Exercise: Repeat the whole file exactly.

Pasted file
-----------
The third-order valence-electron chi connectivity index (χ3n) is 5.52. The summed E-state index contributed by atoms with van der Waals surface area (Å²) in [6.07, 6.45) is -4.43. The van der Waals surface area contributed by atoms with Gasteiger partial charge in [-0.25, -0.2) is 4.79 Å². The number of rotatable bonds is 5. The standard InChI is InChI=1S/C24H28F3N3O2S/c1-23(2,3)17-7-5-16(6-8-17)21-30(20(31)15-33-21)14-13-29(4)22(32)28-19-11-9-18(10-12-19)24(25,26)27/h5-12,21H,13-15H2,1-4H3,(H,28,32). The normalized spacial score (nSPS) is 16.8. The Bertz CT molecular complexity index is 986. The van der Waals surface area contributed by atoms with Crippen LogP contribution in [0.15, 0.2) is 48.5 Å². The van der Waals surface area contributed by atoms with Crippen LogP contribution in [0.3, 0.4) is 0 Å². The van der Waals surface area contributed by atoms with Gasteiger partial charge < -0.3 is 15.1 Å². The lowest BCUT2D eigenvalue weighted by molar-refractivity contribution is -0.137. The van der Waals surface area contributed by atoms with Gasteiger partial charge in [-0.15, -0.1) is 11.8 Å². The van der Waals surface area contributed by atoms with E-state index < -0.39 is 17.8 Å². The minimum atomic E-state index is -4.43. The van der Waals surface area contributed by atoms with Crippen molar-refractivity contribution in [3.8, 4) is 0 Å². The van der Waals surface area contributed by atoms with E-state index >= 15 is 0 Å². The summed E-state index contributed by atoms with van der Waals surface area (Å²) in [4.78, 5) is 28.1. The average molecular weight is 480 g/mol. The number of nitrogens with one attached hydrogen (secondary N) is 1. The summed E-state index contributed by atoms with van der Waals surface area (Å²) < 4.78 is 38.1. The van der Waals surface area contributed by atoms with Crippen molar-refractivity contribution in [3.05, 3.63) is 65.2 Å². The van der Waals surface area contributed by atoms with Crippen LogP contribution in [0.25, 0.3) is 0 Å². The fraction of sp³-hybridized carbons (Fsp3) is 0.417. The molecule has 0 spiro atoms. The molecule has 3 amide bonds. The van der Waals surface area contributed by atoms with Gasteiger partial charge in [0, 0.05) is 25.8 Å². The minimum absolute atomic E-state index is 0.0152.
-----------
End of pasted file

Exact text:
The third-order valence-electron chi connectivity index (χ3n) is 5.52. The summed E-state index contributed by atoms with van der Waals surface area (Å²) in [6.07, 6.45) is -4.43. The van der Waals surface area contributed by atoms with Gasteiger partial charge in [-0.25, -0.2) is 4.79 Å². The number of rotatable bonds is 5. The standard InChI is InChI=1S/C24H28F3N3O2S/c1-23(2,3)17-7-5-16(6-8-17)21-30(20(31)15-33-21)14-13-29(4)22(32)28-19-11-9-18(10-12-19)24(25,26)27/h5-12,21H,13-15H2,1-4H3,(H,28,32). The normalized spacial score (nSPS) is 16.8. The Bertz CT molecular complexity index is 986. The van der Waals surface area contributed by atoms with Crippen LogP contribution in [0.15, 0.2) is 48.5 Å². The van der Waals surface area contributed by atoms with Crippen LogP contribution in [0.3, 0.4) is 0 Å². The van der Waals surface area contributed by atoms with Gasteiger partial charge < -0.3 is 15.1 Å². The lowest BCUT2D eigenvalue weighted by molar-refractivity contribution is -0.137. The van der Waals surface area contributed by atoms with Gasteiger partial charge in [-0.15, -0.1) is 11.8 Å². The van der Waals surface area contributed by atoms with E-state index < -0.39 is 17.8 Å². The minimum atomic E-state index is -4.43. The van der Waals surface area contributed by atoms with Crippen molar-refractivity contribution in [3.8, 4) is 0 Å². The van der Waals surface area contributed by atoms with E-state index >= 15 is 0 Å². The summed E-state index contributed by atoms with van der Waals surface area (Å²) in [4.78, 5) is 28.1. The average molecular weight is 480 g/mol. The number of nitrogens with one attached hydrogen (secondary N) is 1. The summed E-state index contributed by atoms with van der Waals surface area (Å²) < 4.78 is 38.1. The van der Waals surface area contributed by atoms with Crippen molar-refractivity contribution in [3.05, 3.63) is 65.2 Å². The van der Waals surface area contributed by atoms with Crippen LogP contribution in [0.25, 0.3) is 0 Å². The fraction of sp³-hybridized carbons (Fsp3) is 0.417. The molecule has 0 spiro atoms. The molecule has 3 amide bonds. The van der Waals surface area contributed by atoms with Gasteiger partial charge in [0, 0.05) is 25.8 Å². The minimum absolute atomic E-state index is 0.0152.